More than 100 students, staff and supporters gathered in front of the Duke Chapel Monday as the Duke Graduate Student Union called for increased stipends.
DGSU’s latest demand is for a $40,000 stipend pay floor for all graduate students. Currently, the stipend floor is around $32,000, according to Matt Thomas, DGSU co-chair and third-year Ph.D. candidate in the English department. Duke recommends 12-month stipend rates of $33,660 for the 2022-23 school year.
Classes were still in session during the rally, as Duke does not recognize Labor Day. Anita Simha, a DGSU co-chair and a fourth year Ph.D. candidate in the biology department, said the rally was deliberately held on the holiday.
"We decided to raise some consciousness about the fact that this is a union campus," Simha told The Chronicle. "Adjunct faculty, bus drivers, housekeepers, grad students, university press—all of these groups are unionized. And we are specifically here, demanding a real raise."
José Sanchez, a first-year Ph.D. candidate in the history department, moved to North Carolina from Brooklyn two weeks ago. He had to overdraw his bank account to cover moving costs and still has not received funds from the University, he said.
“We are employees of the University and we make this university run. Without this, the University would crumble and fall apart. We need a $40,000 floor to live. Prices are getting more and more expensive,” Sanchez said.
Erica Skerett, a graduate student in the Pratt School of Engineering, read remarks from Antonio Luster, a Duke bus driver, chair of Durham Workers Rights Commission and representative from the Amalgamated Transit Union Local 1328.
Luster was unable to attend the event in-person because he was working, driving one of the C1 buses that periodically stopped in front of the Chapel. Bus drivers also did not have Labor Day off.
“The solidarity, camaraderie, unity and cohesive vision that you build as union brothers and sisters is priceless. My time in the union has clearly shown me what is possible with like-minded individuals standing together for a common purpose to benefit all,” Luster wrote.
After a few more speakers voiced their support for the new demand, event organizers led attendees in a number of chants. One went, “Hey Duke, enough is enough, you can’t shut us up with 500 bucks,” referencing DGSU’s recent petition for a $500 stipend to be delivered earlier to graduate students.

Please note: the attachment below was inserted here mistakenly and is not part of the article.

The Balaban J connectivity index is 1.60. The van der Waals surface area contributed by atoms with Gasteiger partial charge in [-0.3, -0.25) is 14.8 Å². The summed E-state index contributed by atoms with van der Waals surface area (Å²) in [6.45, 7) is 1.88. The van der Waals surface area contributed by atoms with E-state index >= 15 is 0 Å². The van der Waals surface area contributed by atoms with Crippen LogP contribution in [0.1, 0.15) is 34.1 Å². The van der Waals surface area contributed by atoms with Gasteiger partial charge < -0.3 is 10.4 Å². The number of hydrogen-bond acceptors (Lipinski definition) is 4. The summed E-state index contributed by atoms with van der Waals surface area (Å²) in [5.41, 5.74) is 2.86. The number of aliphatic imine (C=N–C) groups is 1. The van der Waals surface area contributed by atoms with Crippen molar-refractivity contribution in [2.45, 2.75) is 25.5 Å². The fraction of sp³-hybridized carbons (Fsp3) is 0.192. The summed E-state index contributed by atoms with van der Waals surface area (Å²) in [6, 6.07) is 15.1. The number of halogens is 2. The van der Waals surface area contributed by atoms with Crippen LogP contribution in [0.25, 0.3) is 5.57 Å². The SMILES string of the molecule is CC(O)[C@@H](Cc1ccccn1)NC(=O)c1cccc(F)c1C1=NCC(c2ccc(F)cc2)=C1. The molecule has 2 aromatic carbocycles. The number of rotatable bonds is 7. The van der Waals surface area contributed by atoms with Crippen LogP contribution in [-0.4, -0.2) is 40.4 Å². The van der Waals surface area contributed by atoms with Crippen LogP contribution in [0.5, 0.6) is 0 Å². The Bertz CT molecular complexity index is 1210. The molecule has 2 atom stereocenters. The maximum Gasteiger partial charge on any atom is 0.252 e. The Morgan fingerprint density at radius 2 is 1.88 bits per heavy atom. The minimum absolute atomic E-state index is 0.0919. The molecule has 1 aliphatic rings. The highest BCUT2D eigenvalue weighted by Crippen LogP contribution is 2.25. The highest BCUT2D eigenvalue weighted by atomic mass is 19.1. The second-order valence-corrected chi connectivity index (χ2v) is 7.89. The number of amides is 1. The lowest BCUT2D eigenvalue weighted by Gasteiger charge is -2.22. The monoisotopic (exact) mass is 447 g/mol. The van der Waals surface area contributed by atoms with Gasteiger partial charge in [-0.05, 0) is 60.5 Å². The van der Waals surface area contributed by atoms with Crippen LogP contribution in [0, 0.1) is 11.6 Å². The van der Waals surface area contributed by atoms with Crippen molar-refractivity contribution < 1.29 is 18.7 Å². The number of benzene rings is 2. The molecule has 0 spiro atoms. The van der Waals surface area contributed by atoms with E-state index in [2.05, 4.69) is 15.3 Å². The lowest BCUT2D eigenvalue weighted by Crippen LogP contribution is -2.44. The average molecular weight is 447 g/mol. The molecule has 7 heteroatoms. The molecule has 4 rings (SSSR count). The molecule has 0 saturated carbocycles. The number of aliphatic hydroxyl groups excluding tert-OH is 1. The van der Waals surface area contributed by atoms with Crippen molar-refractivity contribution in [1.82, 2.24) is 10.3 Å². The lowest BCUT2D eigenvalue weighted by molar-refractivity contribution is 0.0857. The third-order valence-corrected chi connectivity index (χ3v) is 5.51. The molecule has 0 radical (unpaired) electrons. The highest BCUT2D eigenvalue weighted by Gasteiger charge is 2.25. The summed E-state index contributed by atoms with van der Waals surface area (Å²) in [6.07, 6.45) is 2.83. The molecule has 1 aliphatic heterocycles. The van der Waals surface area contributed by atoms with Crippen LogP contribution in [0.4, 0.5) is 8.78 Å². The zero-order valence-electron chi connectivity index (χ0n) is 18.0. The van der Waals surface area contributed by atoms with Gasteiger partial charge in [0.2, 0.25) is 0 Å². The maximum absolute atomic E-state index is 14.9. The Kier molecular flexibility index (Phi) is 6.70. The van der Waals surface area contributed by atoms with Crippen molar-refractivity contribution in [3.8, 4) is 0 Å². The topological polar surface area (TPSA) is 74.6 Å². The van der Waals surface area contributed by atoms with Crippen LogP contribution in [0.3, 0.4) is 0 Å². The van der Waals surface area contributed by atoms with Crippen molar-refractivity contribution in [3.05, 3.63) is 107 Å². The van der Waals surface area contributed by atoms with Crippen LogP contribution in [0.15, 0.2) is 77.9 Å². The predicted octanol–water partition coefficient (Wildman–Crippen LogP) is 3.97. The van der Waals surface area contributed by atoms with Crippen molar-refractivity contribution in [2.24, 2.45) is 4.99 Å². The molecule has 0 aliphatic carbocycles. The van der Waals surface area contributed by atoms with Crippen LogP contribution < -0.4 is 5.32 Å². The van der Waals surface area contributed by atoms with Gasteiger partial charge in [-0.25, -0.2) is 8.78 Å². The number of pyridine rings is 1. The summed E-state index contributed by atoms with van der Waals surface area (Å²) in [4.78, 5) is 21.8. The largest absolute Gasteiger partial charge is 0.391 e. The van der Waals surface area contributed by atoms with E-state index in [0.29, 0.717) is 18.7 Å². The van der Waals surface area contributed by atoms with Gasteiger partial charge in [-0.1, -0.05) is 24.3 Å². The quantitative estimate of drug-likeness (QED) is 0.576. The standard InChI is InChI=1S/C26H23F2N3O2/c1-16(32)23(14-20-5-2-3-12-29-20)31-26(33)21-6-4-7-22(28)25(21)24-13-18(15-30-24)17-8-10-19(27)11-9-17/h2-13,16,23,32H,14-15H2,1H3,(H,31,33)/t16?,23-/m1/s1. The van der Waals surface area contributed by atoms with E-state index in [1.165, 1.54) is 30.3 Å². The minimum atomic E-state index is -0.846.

A Graduate School spokesperson previously told The Chronicle that they “definitely would have preferred sooner,” but the timeline is constrained by payroll logistics, financial compliance requirements, and a finalized list of active students.
Following demands, students will receive that money in late October and won’t have to pay a $20/night weekends and nights parking pass fee. They will still have to pay the $501 annual campus parking pass, though they can spread out payment monthly.
After the rally, Simha expressed frustration with the Graduate School’s responses to union demands.
“We’ve been getting this carrot dangled above us. The Graduate School has probably sent us four emails saying: ‘Sit tight, we’re going to figure out a plan’, and we’re saying there’s urgency behind this. We don’t need you to figure out how to give us a raise later. We need a raise now,” Simha said.
DGSU is not recognized by Duke or certified by the National Labor Relations Board. However, it still operates as a body of united workers who are able to collectively organize around demands, such as a stipend floor.
“As a direct-action, direct-join union, we're only as strong as our memberships,” Simha said. “When we fight for real change, we win it and that it's going to be easier to fight and win if there are more of us doing it.”
Simha also pointed to the rising cost of living in Durham as further reason for a higher stipend.
Thomas sees an ongoing trend of graduate student union victories at other institutions of higher education.
“It’s a big moment in general for university labor,” Thomas told The Chronicle. “All those grad unions have either gotten serious wins in the past two years, or are on the cusp of getting a serious win. We coordinate with a lot of them.”
Thomas expressed optimism about DGSU’s future, given the nationwide victories and the group’s base on campus.
“We have a broad reach across the sciences in the humanities and social sciences. This is a really diverse group of people from not just one department,” he said.
DGSU’s next steps involve a union meeting, where members will vote and discuss how to escalate the demand.
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Vishal Jammulapati is a Trinity sophomore and an associate news editor of The Chronicle's 118th volume.